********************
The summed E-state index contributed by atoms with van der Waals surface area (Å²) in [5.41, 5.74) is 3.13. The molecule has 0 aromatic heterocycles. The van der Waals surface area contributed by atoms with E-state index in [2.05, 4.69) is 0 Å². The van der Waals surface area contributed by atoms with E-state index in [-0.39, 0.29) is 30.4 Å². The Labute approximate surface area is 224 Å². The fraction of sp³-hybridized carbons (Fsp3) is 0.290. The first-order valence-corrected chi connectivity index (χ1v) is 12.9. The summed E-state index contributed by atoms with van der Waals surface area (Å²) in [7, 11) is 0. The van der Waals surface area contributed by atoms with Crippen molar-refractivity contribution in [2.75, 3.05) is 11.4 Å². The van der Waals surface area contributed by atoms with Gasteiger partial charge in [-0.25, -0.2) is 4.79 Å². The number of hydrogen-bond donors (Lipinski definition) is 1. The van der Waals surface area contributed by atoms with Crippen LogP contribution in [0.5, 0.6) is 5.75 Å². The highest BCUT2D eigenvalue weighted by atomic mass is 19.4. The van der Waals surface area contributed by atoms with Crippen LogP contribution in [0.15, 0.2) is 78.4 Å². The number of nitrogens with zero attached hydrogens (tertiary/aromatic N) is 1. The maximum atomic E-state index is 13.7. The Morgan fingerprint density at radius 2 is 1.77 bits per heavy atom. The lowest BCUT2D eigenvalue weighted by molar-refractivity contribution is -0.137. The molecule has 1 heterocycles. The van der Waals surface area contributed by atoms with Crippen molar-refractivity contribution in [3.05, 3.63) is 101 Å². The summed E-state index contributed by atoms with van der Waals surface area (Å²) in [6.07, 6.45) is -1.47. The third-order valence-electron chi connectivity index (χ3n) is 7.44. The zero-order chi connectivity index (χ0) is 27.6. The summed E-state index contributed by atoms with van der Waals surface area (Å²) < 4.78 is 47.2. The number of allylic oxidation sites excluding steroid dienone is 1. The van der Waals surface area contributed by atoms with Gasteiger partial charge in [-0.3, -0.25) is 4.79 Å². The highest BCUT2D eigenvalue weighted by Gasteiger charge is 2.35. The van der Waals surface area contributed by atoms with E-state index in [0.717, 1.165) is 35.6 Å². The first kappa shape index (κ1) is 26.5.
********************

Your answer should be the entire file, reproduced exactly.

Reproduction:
The summed E-state index contributed by atoms with van der Waals surface area (Å²) in [5.41, 5.74) is 3.13. The molecule has 0 aromatic heterocycles. The van der Waals surface area contributed by atoms with E-state index in [2.05, 4.69) is 0 Å². The van der Waals surface area contributed by atoms with E-state index in [-0.39, 0.29) is 30.4 Å². The Labute approximate surface area is 224 Å². The fraction of sp³-hybridized carbons (Fsp3) is 0.290. The first-order valence-corrected chi connectivity index (χ1v) is 12.9. The summed E-state index contributed by atoms with van der Waals surface area (Å²) in [7, 11) is 0. The van der Waals surface area contributed by atoms with Crippen molar-refractivity contribution in [2.75, 3.05) is 11.4 Å². The van der Waals surface area contributed by atoms with Gasteiger partial charge in [-0.25, -0.2) is 4.79 Å². The number of hydrogen-bond donors (Lipinski definition) is 1. The van der Waals surface area contributed by atoms with Crippen LogP contribution in [0.5, 0.6) is 5.75 Å². The highest BCUT2D eigenvalue weighted by atomic mass is 19.4. The van der Waals surface area contributed by atoms with Crippen LogP contribution in [0.15, 0.2) is 78.4 Å². The number of nitrogens with zero attached hydrogens (tertiary/aromatic N) is 1. The maximum atomic E-state index is 13.7. The Morgan fingerprint density at radius 2 is 1.77 bits per heavy atom. The lowest BCUT2D eigenvalue weighted by molar-refractivity contribution is -0.137. The molecule has 1 heterocycles. The van der Waals surface area contributed by atoms with Crippen molar-refractivity contribution in [3.05, 3.63) is 101 Å². The summed E-state index contributed by atoms with van der Waals surface area (Å²) in [6.07, 6.45) is -1.47. The third-order valence-electron chi connectivity index (χ3n) is 7.44. The zero-order chi connectivity index (χ0) is 27.6. The summed E-state index contributed by atoms with van der Waals surface area (Å²) < 4.78 is 47.2. The number of allylic oxidation sites excluding steroid dienone is 1. The van der Waals surface area contributed by atoms with Gasteiger partial charge in [-0.3, -0.25) is 4.79 Å². The highest BCUT2D eigenvalue weighted by Gasteiger charge is 2.35. The van der Waals surface area contributed by atoms with E-state index in [0.717, 1.165) is 35.6 Å². The first kappa shape index (κ1) is 26.5.